NOAA has just gathered new mapping data in the Arctic. As expected, there’s a wealth of minerals and resources up there that should be under U.S. control but won’t be until we ratify the Law of the Sea Convention. In fact, the new data suggests that the U.S. extended continental shelf claim will be even larger than most previously thought was possible.
Of course, only countries that have joined the Law of the Sea can make such claims. That’s important, because without international recognition U.S. oil, gas and mineral firms can’t make the huge investments necessary to start drilling — and the U.S. government can’t help protect the fragile Arctic environment from further degradation.
Not a huge fan of dependence on oil and gas? Me neither. But environmentalists and oil industry reps. agree that our Arctic interests — both environmental and economic — are best served by putting our continental shelf under the protection of U.S. law, not left to Russians, Canadians, Norwegians and Danes to fight over.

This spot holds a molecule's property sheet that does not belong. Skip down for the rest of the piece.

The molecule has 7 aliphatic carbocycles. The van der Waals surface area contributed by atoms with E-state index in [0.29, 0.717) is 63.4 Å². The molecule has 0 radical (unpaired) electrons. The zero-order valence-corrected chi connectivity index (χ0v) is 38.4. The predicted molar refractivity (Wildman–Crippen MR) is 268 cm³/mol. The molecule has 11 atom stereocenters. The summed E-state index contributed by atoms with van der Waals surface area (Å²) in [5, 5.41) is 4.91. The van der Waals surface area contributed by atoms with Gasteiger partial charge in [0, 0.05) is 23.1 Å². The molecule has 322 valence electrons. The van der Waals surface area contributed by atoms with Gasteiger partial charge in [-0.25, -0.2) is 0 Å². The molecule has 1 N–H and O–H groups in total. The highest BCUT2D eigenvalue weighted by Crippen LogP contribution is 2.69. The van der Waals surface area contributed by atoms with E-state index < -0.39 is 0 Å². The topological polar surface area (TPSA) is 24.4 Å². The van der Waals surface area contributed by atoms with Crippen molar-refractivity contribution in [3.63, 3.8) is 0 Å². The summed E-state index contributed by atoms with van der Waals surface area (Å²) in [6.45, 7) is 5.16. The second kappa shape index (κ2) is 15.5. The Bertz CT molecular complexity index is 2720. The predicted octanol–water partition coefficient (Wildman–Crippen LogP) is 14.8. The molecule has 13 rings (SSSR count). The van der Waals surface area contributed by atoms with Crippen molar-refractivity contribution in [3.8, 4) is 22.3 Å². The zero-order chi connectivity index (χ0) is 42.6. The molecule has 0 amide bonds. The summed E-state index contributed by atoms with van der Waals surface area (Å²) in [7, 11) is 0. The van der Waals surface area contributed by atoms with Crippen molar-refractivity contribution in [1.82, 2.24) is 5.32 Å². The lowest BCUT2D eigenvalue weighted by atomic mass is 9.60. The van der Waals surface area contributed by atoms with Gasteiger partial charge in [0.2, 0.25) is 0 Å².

Contrary to the arguments of Law of the Sea opponents, this is what real sovereignty looks like. Joining the treaty would give the U.S. exclusive economic control over resources 200 nautical miles from the shore line — that’s 4.1 million square miles, in addition to the extended continental shelf beyond that. We’re talking about an area bigger than the 48 continental United States combined. Ironically, the folks most obsessed with sovereignty are the least willing to expand it in what could be the biggest land grab in ages.
Meanwhile, we wait to see if President Bush has the stomach to fight the good fight. He’s already come out in support of the treaty. Now he just needs to get out in front to cash in on his investment.
— Scott Paul
Update: Andy Revkin, the world’s most knowledgeable reporter about the Arctic and climate change, covers this at Dot Earth, which has become a regular must-read for me.